PracticeAuditPoor communication may have contributed to financial crisis

Poor communication may have contributed to financial crisis

Ernst & Young wants more clarity in corporate reports

Not since the Enron scandal has there been so much scrutiny on how companies
talk to the outside world, according to a Big Four audit firm, which said poor
corporate reports may have contributed to the financial crisis.

Ernst & Young has watched corporate reports become longer, denser and
more complex, which may have confused and obscured company business models in
the lead up to the financial crisis.

The reporting regulator, the Financial Reporting Council, is taking a look at
the complexity of corporate reports, with a view to provide greater clarity and
simplification in reporting.

E&Y’s comments were contained in its submission to the project, sent to
the regulator last Friday.

Allister Wilson, audit partner at E&Y, believes questions should be asked
about the role financial reporting played in the lead up to the financial
crisis.

“The question needs to be addressed why financial reporting did not provide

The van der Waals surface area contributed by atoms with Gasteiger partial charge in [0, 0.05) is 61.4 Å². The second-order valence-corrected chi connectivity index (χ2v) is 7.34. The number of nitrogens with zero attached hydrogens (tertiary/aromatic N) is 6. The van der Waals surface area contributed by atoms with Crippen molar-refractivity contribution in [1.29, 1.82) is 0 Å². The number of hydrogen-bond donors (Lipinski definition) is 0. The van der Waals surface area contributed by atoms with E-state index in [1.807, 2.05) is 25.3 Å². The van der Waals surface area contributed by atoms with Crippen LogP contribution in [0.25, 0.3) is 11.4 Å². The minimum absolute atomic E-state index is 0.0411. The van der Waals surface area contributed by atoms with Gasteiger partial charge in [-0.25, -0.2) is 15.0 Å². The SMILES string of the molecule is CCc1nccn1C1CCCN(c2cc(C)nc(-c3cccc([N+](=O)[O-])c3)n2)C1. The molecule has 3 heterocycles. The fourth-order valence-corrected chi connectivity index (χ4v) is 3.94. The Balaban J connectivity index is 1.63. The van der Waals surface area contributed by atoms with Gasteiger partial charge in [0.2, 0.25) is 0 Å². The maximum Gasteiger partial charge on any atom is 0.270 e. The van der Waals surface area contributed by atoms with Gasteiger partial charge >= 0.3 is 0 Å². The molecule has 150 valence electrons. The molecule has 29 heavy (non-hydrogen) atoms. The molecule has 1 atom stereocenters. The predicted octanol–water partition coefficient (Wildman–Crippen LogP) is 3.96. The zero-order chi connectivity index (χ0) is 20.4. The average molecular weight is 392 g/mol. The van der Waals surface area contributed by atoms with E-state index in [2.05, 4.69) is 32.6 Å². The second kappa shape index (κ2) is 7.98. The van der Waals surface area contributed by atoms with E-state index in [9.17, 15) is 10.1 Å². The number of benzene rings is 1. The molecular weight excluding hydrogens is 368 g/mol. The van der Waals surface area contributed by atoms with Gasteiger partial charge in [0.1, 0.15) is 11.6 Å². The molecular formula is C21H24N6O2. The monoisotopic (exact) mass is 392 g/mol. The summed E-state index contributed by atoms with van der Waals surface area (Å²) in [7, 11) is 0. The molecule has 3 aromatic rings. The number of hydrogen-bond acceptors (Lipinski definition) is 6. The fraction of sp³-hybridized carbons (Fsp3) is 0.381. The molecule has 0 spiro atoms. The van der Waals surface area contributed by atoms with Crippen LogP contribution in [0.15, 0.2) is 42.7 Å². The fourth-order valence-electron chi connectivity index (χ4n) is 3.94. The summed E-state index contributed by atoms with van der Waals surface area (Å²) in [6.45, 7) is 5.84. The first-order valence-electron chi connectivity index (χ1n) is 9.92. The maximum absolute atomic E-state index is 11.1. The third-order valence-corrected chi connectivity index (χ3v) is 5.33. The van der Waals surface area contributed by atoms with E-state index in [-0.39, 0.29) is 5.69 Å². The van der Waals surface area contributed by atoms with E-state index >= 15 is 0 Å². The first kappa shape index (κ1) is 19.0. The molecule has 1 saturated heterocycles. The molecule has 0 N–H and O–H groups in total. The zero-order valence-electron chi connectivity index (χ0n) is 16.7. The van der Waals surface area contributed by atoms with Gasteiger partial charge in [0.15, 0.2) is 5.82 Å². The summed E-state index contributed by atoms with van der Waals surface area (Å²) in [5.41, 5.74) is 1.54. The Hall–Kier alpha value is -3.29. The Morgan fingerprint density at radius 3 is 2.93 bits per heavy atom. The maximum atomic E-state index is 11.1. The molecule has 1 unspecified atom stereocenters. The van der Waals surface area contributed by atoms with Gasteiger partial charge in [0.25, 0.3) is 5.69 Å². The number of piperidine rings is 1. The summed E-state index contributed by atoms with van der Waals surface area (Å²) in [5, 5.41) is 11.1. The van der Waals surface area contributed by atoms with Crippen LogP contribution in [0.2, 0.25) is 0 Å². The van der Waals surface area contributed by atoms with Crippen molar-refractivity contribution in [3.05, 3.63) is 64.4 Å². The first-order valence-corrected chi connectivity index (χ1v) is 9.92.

an early warning of the impending crisis?” he said.

“Global financial reporting is currently experiencing more scrutiny than it
has since the Enron affair.

“Whilst there is no suggestion that financial reporting actually caused the
current global economic crisis, there is a broad spectrum of views on the role
that it may or may not have played in the run up to the collapse of the banking
sector.”

The world’s largest accountancy firm, PricewaterhouseCoopers, believes the
“disjointed” international regulatory structure is reflected in corporate
reports.

“One of the major reasons for complexity in reporting is the disjointed way
in which the current model has evolved and the fact that no single organisation
has overall responsibility for its structure relevance or development,” the firm
said in its submission to the FRC.

PwC believes a number of issues, including the relationship between
remuneration and culture along with business risks, is not being adequately
addressed in corporate reports.

“These aspects have not been approached in a logical and structured way,
which has resulted in them receiving significantly less attention from those in
the corporate reporting supply chain,” the firm said in its submission.

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